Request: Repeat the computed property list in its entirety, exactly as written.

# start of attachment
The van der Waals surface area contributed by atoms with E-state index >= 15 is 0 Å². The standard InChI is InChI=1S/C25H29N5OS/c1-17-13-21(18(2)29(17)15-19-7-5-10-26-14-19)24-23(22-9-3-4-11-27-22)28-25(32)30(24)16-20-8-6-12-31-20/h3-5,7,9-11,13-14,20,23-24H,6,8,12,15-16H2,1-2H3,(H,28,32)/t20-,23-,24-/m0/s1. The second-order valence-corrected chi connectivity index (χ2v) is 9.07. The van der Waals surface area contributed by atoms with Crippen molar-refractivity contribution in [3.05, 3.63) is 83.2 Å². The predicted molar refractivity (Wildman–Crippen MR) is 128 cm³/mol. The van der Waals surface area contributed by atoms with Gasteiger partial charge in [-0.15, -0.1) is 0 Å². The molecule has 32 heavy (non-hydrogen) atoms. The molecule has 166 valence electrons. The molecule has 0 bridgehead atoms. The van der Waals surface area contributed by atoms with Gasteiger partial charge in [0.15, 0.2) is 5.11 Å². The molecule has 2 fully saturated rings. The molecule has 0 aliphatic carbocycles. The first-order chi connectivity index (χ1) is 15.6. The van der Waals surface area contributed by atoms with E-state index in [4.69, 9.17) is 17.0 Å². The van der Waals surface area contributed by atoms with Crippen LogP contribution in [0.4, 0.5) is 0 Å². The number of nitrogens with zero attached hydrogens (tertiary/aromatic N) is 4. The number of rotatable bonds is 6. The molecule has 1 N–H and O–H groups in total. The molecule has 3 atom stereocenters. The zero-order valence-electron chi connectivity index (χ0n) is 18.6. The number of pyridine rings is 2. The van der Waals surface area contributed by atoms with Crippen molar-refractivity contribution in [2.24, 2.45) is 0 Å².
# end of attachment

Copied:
The van der Waals surface area contributed by atoms with E-state index >= 15 is 0 Å². The standard InChI is InChI=1S/C25H29N5OS/c1-17-13-21(18(2)29(17)15-19-7-5-10-26-14-19)24-23(22-9-3-4-11-27-22)28-25(32)30(24)16-20-8-6-12-31-20/h3-5,7,9-11,13-14,20,23-24H,6,8,12,15-16H2,1-2H3,(H,28,32)/t20-,23-,24-/m0/s1. The second-order valence-corrected chi connectivity index (χ2v) is 9.07. The van der Waals surface area contributed by atoms with Crippen molar-refractivity contribution in [3.05, 3.63) is 83.2 Å². The predicted molar refractivity (Wildman–Crippen MR) is 128 cm³/mol. The van der Waals surface area contributed by atoms with Gasteiger partial charge in [-0.15, -0.1) is 0 Å². The molecule has 32 heavy (non-hydrogen) atoms. The molecule has 166 valence electrons. The molecule has 0 bridgehead atoms. The van der Waals surface area contributed by atoms with Gasteiger partial charge in [0.15, 0.2) is 5.11 Å². The molecule has 2 fully saturated rings. The molecule has 0 aliphatic carbocycles. The first-order chi connectivity index (χ1) is 15.6. The van der Waals surface area contributed by atoms with E-state index in [4.69, 9.17) is 17.0 Å². The van der Waals surface area contributed by atoms with Crippen LogP contribution in [0.4, 0.5) is 0 Å². The number of nitrogens with zero attached hydrogens (tertiary/aromatic N) is 4. The number of rotatable bonds is 6. The molecule has 1 N–H and O–H groups in total. The molecule has 3 atom stereocenters. The zero-order valence-electron chi connectivity index (χ0n) is 18.6. The number of pyridine rings is 2. The van der Waals surface area contributed by atoms with Crippen molar-refractivity contribution in [2.24, 2.45) is 0 Å².